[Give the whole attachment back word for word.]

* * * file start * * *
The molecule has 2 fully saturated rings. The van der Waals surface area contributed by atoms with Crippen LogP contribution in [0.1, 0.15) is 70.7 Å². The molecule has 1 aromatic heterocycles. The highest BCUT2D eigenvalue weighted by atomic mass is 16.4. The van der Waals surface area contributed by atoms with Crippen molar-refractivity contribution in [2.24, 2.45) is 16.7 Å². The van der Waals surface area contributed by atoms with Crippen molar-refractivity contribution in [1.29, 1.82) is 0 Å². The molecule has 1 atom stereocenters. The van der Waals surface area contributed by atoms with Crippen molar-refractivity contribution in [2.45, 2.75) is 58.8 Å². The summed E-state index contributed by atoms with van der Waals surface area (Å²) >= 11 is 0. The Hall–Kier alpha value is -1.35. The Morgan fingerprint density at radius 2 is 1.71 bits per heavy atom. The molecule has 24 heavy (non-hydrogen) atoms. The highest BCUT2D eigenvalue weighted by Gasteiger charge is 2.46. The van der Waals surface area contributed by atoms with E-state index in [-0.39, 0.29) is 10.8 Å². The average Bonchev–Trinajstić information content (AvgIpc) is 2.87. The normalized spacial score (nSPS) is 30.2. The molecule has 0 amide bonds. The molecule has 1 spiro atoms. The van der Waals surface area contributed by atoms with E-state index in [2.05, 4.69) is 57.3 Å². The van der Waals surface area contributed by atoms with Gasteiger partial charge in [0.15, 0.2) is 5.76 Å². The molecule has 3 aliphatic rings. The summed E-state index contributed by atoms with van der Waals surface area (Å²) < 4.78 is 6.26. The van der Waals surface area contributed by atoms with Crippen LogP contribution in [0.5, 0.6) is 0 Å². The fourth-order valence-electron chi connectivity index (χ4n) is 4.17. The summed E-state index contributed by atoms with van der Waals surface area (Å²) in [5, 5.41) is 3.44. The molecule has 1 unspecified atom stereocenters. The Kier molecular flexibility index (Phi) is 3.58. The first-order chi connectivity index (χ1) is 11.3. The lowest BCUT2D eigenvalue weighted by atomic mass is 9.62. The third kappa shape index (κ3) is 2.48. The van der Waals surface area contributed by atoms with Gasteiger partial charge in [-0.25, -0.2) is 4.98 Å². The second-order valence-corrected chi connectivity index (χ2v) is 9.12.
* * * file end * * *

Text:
The molecule has 2 fully saturated rings. The van der Waals surface area contributed by atoms with Crippen LogP contribution in [0.1, 0.15) is 70.7 Å². The molecule has 1 aromatic heterocycles. The highest BCUT2D eigenvalue weighted by atomic mass is 16.4. The van der Waals surface area contributed by atoms with Crippen molar-refractivity contribution in [2.24, 2.45) is 16.7 Å². The van der Waals surface area contributed by atoms with Crippen molar-refractivity contribution in [1.29, 1.82) is 0 Å². The molecule has 1 atom stereocenters. The van der Waals surface area contributed by atoms with Crippen molar-refractivity contribution in [2.45, 2.75) is 58.8 Å². The summed E-state index contributed by atoms with van der Waals surface area (Å²) >= 11 is 0. The Hall–Kier alpha value is -1.35. The Morgan fingerprint density at radius 2 is 1.71 bits per heavy atom. The molecule has 24 heavy (non-hydrogen) atoms. The highest BCUT2D eigenvalue weighted by Gasteiger charge is 2.46. The van der Waals surface area contributed by atoms with E-state index in [-0.39, 0.29) is 10.8 Å². The average Bonchev–Trinajstić information content (AvgIpc) is 2.87. The normalized spacial score (nSPS) is 30.2. The molecule has 0 amide bonds. The molecule has 1 spiro atoms. The van der Waals surface area contributed by atoms with E-state index in [2.05, 4.69) is 57.3 Å². The van der Waals surface area contributed by atoms with Gasteiger partial charge in [0.15, 0.2) is 5.76 Å². The molecule has 3 aliphatic rings. The summed E-state index contributed by atoms with van der Waals surface area (Å²) < 4.78 is 6.26. The van der Waals surface area contributed by atoms with Crippen LogP contribution in [0.5, 0.6) is 0 Å². The fourth-order valence-electron chi connectivity index (χ4n) is 4.17. The summed E-state index contributed by atoms with van der Waals surface area (Å²) in [5, 5.41) is 3.44. The molecule has 1 unspecified atom stereocenters. The Kier molecular flexibility index (Phi) is 3.58. The first-order chi connectivity index (χ1) is 11.3. The lowest BCUT2D eigenvalue weighted by atomic mass is 9.62. The third kappa shape index (κ3) is 2.48. The van der Waals surface area contributed by atoms with Gasteiger partial charge in [-0.25, -0.2) is 4.98 Å². The second-order valence-corrected chi connectivity index (χ2v) is 9.12.